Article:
I can relate to this as I know that my bills have to be paid whether I want to or not. However, when I choose to donate to a charity or dip into my handbag to find the last Rolo for my grand-daughter I am overcome with joy. Therefore, those people who gain pleasure from the art of giving are more likely to be part of bigger friendships, a warmer, closer family and grateful people from around the globe. This thoughtful and caring approach has opened many doors for me. Only recently I acquired a wonderful friend whilst at a Zumba class. I simply made small talk with the lady next to me, shared a few laughs with regard to my awkward moves and asked if I could buy her a coffee. She graciously accepted and now she is no longer the woman in the purple leotard. She is Janet and she has become someone who has made a valuable contribution to my life. I could not imagine my world without her in it.

Not content to let one example satisfy my desire for answers, I delved a little deeper. In a supervised experiment, 50 subjects were split into two groups and given a small amount of money to spend, the amount of pounds and pence that each person was given varied between £2.00 and £10. Instructions were to spend the money that same afternoon.  One group were told to spend it on something which would bring them pleasure whilst the other was told to spend it on someone. When the task had been completed, both groups were asked to describe their feelings and rate their happiness level. Yep, you’ve guessed it, the group who spent the money on others rated their happiness between 8 and ten even though they were simply following instructions and may not have chosen to spend it that way unless told to do so.

Personally myself, I have witnessed the changes which can take place when people are promoted and earn a generous income. Friends of mine who climbed the career ladder at mammoth speed started to become more and more distant until they no longer wanted to stay in touch. It seemed that the more they earned, the less they wanted me in their lives. They never stopped to think that I might need them or miss them. We only have to imagine having a large sum of money to conjure up images of a large mansion, posh cars and a huge pool. We become so carried away with creating our fantasies that we rarely spare a second thought to the people who used to mean so much to us. Those who put their own selfish needs first are usually the ones who never find the meaning of true contentment as they make money their God. They forget that people can also bring happiness too. These are the ones who probably visit their 80 year old mother once a month and never ring her during the week to see how she is. They only come face to face with their selfishness when their conscience is pricked. This was demonstrated when a bunch of students were asked to take a test and mark their own answers. Before they were allowed to pencil in a tick or a cross, they were asked to either name the Ten Commandments or list the last ten films they had watched. Those who chose to list the Ten Commandments felt more compelled to mark honestly than those who chose to name the movies. This confirmed that when made to feel bad about our behaviour we are more likely to take note of our actions and demonstrate thought and compassion.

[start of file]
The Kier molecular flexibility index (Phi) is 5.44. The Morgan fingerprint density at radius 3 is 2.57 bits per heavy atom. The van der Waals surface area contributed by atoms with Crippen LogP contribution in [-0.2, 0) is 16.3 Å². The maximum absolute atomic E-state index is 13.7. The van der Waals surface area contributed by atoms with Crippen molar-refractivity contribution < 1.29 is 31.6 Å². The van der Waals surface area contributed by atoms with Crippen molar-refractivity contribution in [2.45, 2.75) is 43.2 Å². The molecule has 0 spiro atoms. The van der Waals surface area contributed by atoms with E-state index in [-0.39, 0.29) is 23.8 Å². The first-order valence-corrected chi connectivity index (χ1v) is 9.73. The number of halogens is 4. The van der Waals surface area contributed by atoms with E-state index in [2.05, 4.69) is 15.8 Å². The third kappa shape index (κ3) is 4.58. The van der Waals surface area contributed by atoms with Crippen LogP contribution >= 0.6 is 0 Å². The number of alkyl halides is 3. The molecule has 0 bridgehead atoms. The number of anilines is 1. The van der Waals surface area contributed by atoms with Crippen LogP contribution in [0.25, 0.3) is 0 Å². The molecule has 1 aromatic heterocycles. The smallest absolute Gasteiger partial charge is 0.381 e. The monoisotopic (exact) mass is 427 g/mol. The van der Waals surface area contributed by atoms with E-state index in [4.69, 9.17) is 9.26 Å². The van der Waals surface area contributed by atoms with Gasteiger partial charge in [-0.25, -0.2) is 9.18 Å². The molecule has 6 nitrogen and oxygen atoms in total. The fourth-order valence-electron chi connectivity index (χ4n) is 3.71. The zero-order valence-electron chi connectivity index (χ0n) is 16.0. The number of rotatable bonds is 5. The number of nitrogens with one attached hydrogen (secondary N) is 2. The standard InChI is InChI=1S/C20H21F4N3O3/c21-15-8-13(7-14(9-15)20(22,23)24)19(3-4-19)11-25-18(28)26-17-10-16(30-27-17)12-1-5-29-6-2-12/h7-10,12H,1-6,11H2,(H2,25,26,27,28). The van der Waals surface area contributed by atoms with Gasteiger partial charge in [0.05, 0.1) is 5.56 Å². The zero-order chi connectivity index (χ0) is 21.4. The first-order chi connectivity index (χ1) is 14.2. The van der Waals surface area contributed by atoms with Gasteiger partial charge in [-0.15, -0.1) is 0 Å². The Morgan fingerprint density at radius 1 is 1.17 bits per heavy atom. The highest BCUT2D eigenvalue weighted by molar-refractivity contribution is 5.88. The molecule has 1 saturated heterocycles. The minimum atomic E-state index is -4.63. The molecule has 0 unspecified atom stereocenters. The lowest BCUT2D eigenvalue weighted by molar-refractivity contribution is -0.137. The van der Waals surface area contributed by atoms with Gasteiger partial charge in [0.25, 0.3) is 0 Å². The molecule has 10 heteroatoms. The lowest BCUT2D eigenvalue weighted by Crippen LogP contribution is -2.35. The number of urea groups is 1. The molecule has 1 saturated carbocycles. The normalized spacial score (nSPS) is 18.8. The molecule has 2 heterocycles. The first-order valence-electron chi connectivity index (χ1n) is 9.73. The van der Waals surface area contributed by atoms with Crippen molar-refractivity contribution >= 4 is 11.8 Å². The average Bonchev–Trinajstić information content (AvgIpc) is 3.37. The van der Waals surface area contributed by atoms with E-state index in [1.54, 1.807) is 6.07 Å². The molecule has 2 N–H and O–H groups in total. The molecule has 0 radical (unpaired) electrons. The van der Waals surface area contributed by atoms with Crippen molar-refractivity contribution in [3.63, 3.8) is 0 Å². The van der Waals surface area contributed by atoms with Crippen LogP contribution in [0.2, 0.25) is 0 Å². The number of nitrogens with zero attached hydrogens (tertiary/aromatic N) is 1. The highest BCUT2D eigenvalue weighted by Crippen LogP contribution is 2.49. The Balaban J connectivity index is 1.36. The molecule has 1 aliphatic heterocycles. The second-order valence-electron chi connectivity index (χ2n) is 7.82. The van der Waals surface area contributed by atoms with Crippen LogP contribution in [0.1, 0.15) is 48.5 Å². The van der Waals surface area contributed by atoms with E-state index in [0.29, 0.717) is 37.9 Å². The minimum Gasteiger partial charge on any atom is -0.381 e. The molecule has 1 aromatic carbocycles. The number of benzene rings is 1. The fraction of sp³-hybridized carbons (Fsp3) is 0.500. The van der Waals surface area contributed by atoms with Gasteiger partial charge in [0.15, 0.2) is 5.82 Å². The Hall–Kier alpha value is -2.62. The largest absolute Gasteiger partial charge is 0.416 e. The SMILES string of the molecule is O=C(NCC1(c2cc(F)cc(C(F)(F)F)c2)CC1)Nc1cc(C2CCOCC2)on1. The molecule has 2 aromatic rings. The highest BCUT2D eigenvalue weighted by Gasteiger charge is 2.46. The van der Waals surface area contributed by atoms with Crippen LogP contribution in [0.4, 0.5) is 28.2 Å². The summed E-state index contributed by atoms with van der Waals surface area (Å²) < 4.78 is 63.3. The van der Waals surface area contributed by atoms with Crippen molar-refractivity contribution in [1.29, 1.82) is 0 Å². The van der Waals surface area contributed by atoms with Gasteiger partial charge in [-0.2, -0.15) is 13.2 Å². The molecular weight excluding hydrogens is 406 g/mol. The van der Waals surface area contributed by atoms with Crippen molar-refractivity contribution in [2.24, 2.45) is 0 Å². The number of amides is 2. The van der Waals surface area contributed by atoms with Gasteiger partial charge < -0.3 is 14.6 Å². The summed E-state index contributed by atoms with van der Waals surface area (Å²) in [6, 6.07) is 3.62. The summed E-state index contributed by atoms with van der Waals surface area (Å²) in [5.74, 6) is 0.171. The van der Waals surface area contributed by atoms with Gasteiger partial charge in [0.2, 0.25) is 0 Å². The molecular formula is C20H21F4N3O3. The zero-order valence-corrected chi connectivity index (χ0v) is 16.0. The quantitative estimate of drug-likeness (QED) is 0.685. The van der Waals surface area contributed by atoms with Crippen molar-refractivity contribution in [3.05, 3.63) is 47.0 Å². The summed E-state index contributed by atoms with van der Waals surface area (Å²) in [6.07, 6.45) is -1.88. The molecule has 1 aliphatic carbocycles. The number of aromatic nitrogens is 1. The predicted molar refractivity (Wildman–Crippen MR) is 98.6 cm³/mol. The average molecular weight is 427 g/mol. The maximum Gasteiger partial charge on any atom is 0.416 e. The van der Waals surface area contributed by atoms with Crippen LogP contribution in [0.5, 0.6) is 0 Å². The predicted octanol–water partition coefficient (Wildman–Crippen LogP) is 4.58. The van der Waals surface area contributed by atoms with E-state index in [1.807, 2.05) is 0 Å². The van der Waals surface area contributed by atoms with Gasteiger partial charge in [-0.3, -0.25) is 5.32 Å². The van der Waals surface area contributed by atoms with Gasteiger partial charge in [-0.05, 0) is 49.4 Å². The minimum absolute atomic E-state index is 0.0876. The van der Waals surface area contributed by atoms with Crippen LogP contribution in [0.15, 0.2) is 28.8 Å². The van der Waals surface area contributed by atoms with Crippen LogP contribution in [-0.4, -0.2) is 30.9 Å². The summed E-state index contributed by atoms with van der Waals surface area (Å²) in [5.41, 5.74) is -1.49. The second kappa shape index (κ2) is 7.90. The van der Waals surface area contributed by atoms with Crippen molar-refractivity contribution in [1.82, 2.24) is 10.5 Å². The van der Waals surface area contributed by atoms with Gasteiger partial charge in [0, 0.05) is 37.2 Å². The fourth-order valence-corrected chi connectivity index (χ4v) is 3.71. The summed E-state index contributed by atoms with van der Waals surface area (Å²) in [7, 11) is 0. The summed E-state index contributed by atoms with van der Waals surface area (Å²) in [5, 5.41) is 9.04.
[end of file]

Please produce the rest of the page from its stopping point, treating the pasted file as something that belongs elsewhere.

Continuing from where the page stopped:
I think that companies should introduce staff to insightful ways to spend their hard earned cash. Most companies make a voluntary contribution around Christmas time to a good cause, they often ask colleagues to donate a small sum. This act of giving could be used to encourage staff to make personal donations to a charity of their choice, one which may have personal meaning to them. This could help create a band of workers who learn that money can buy happiness not only for them but for others too. They can then start to feel that wonderful sweep of contentment which can only be experienced through the art of giving.

To put it in a nutshell…I have discovered that my happiness hormone is not ignited by a great job, company car or posh house. These labels only provide a limited amount of satisfaction. To spark up those endorphins, I simply need to splash out on someone who would really appreciate it. Take a look in your purse right now and allow a long lost friend to spring to mind, someone who would really appreciate a little pick me up.  Show him or her that you care and repair that broken bond by dispensing some happiness. This love will be returned to you tenfold and you will resonate with feelings so heavenly you will feel like an angel here on earth…